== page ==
Wednesday, July 01, 2009

Strategy Comes to Afghanistan

If ever a place could use some hope...
The US Marines have launched a major offensive in the southern Afghan province of Helmand, officials announced this morning. About 4,000 Marines and 650 Afghan soldiers and police will spend the first 36 hours of the operation inserting into position with the use of 50 aircraft. The purpose of the mission, named Operation Khanjar, or Thrust of the Sword, is to secure areas under control or threat of control by the Taleban in the lower Helmand River valley.

General Stanley McChrystal, who took over as allied commander in Afghanistan in June, described the essential thrust of counterinsurgency operations during his confirmation hearing:

"Although I expect stiff fighting ahead, the measure of success will not be enemy killed. It will be shielding the Afghan population from violence.”
At long last our focus is turning towards Afghanistan, and better yet, towards the right approach there. For too long the strategy seems to have been to keep a lid on things and insist that our NATO allies carry more of the burden. In spite of success in Afghanistan being so obviously achievable – all we had to do was offer the people a better and safer life than they had under the Taleban – the war there has slogged on for eight years. Let’s hope this latest effort is the most sincere and effective in bringing security, stability and democracy to the Afghan people.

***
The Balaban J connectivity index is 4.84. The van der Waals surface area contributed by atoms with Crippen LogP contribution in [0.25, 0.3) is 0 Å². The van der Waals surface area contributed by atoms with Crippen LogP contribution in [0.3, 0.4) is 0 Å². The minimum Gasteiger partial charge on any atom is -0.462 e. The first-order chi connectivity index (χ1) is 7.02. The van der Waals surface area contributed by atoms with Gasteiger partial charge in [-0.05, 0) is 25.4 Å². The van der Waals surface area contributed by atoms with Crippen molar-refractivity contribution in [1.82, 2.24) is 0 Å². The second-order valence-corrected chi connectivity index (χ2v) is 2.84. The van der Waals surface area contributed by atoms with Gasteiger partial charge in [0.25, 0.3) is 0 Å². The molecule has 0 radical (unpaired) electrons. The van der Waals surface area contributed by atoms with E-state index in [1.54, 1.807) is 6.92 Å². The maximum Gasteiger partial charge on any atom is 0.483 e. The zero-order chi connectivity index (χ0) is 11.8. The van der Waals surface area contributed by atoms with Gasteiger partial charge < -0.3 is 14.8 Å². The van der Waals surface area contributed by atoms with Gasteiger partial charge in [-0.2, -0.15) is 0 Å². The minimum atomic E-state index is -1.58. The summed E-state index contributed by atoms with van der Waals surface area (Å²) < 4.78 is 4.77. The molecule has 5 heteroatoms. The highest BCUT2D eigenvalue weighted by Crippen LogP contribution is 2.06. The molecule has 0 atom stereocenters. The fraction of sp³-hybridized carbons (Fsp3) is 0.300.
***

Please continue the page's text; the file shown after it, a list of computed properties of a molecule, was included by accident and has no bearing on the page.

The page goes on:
In view of that, there are two important things we should be concerned about.

Are we coordinating this offensive with Pakistan? Part of it will be along the Pakistani border. If instead of crushing the Taleban in Helmand, we just push them back beyond the Pakistan frontier then we haven’t fixed the problem, only moved its consequences somewhere else.

Do we have enough troops and support to do the job right? Too often a military operation in Afghanistan has dominated the headlines only for the real objective to fade away, either from lack of support or lack of commitment to the operation. Ultimately it’s the Afghan people who suffer and who lose respect for allied troops, ensuring that operations in that area are more difficult next time.

If President Obama and General McChrystal’s strategy is supported by the resources and determined focus of the United States, it will bring the Afghan people the better life whose promise has hung over them like a tantalizing fruit for almost a decade. Let’s hope it’s not too late.

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